What are Credit Card Processing Fees?
Key points about: credit card processing fees
Merchants pay credit card processing fees to financial institutions that facilitate credit card transactions for the business.
Retailers sometimes pass on processing fees to customers in the form of a credit card convenience fee.
Some states don’t allow retailers to charge you a fee for using a credit card.
Credit cards can make payments easier and more convenient. In exchange for this convenience, merchants pay a credit card processing fee on every charge. Credit card processing fees are typically considered a part of business costs, but some businesses offset these fees through surcharges on credit card purchases. Here’s what you need to know about credit card processing fees and how they affect you.
What is a credit card processing fee?
A credit card processing fee is a charge all businesses pay whenever they accept a credit card payment. The credit card processing fee is further broken down into payments made to different financial service providers involved in enabling credit card payments.
- Interchange rate/fee: This is the largest element of credit card processing fees and is paid to credit card issuers, like Discover®. Interchange is usually a small percentage of the transaction plus a flat rate.
- Assessment fee: An assessment fee is a smaller fee sent directly to credit card networks for operational services. Discover is an example of a credit card network–Discover is both a credit card issuer and card network–but other examples are Visa or Mastercard.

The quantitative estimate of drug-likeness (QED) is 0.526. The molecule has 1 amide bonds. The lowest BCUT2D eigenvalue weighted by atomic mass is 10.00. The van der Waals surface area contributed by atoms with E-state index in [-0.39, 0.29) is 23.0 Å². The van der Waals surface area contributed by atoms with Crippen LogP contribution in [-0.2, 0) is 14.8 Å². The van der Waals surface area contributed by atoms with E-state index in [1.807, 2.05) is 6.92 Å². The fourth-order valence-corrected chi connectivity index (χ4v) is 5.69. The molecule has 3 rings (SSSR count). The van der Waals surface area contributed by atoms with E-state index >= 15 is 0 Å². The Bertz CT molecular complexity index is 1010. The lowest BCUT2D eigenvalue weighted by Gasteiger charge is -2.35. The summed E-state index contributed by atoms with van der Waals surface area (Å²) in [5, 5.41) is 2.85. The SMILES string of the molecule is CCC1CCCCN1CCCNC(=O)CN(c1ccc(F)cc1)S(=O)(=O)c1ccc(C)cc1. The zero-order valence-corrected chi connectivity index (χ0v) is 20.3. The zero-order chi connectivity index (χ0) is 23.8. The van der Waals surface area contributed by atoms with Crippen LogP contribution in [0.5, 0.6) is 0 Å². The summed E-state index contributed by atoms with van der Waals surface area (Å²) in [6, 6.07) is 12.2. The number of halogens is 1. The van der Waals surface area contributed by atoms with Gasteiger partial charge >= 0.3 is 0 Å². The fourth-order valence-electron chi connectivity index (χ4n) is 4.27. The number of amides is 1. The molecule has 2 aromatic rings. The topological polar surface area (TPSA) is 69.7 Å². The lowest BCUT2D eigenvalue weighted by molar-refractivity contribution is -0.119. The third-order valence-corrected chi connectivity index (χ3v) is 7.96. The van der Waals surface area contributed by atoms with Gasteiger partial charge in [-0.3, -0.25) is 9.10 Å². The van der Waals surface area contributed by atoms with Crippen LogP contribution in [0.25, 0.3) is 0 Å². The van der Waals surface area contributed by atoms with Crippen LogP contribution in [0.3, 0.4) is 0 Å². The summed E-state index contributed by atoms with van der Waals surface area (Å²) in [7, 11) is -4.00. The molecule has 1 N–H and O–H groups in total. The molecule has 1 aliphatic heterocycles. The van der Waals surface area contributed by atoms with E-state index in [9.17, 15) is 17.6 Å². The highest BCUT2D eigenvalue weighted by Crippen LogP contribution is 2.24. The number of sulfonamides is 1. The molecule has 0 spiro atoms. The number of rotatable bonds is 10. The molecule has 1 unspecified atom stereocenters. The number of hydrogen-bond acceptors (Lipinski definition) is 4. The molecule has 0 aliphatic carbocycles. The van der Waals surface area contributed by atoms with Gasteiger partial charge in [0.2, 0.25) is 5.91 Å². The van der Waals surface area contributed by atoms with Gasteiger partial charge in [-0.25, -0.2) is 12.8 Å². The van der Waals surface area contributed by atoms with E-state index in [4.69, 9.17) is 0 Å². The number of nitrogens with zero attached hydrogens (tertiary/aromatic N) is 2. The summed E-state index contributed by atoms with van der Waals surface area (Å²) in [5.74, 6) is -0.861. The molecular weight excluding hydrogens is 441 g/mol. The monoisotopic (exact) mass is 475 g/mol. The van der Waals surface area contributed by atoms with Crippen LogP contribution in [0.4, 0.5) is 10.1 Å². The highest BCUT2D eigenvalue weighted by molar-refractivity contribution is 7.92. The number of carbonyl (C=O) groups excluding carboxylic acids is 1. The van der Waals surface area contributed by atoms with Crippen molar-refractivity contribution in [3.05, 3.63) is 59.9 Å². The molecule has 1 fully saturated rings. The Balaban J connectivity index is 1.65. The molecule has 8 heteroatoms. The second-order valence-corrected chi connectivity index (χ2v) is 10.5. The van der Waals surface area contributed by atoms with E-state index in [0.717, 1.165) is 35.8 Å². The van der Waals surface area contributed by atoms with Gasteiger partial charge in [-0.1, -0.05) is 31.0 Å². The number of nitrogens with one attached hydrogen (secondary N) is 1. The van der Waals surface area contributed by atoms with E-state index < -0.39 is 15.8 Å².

- Payment processor fee: This fee goes to the companies that manage card payments through payment processing software or hardware.
Who pays for credit card processing fees?
Businesses that accept credit card payments pay credit card processing fees. However, some merchants offset these fees by adding a surcharge on all credit card transactions.
Surcharges and convenience fees
Credit card processing fees can add up quickly and eat into a company’s profits. Some retailers choose to counteract processing fees by adding a small convenience fee when you use a credit card. As explained by the General Services Administration, surcharges on credit card transactions are legal unless state law prohibits them.
Credit card processing fees shouldn’t be confused with other types of fees credit card users may pay, which include annual fees, late payment fees, and over-limit fees. Card issuers charge late payment fees when you miss your payment due date, and over-limit fees when you exceed your credit limit. Some card issuers charge card users an annual fee for using a credit card.
Did you know?
Many credit cards charge annual fees, especially when they provide rewards such as cash back. But Discover has no annual fee on every credit card. Plus, we’ll automatically match all the cash back you’ve earned at the end of your first year. There is no limit to how much we’ll match.1
How credit card processing fees work
Credit card processing fees depend on payment processors and the pricing structure they use. Each has its own way of calculating the processing fee for a business. For example, one pricing structure may charge a certain percentage or flat fee on every transaction, while another may determine the processing fee based on the type of card used.
How much are credit card processing fees?
When it comes to credit card processing fees, there’s no set amount. Fees largely depend on credit card issuers, payment processors, and payment networks. Another contributing factor is which issuers the merchant accepts payments from. Network and processor fees vary by provider and may affect the merchant’s bottom line. Typically, the total processing fee will be just a few percentage points. According to the Congressional Research Service, most credit card processing fees, reflected in something called the merchant discount rate, range from 1-3%. This means that when you buy something for $100 with a credit card, the merchant will likely receive $97-$99.
Credit card processing fees impact both vendors and customers, but most merchants account for them when setting prices. If you shop in a state that doesn’t allow credit card surcharges, you may be able to dispute a credit card surcharge that a merchant adds to your bill.
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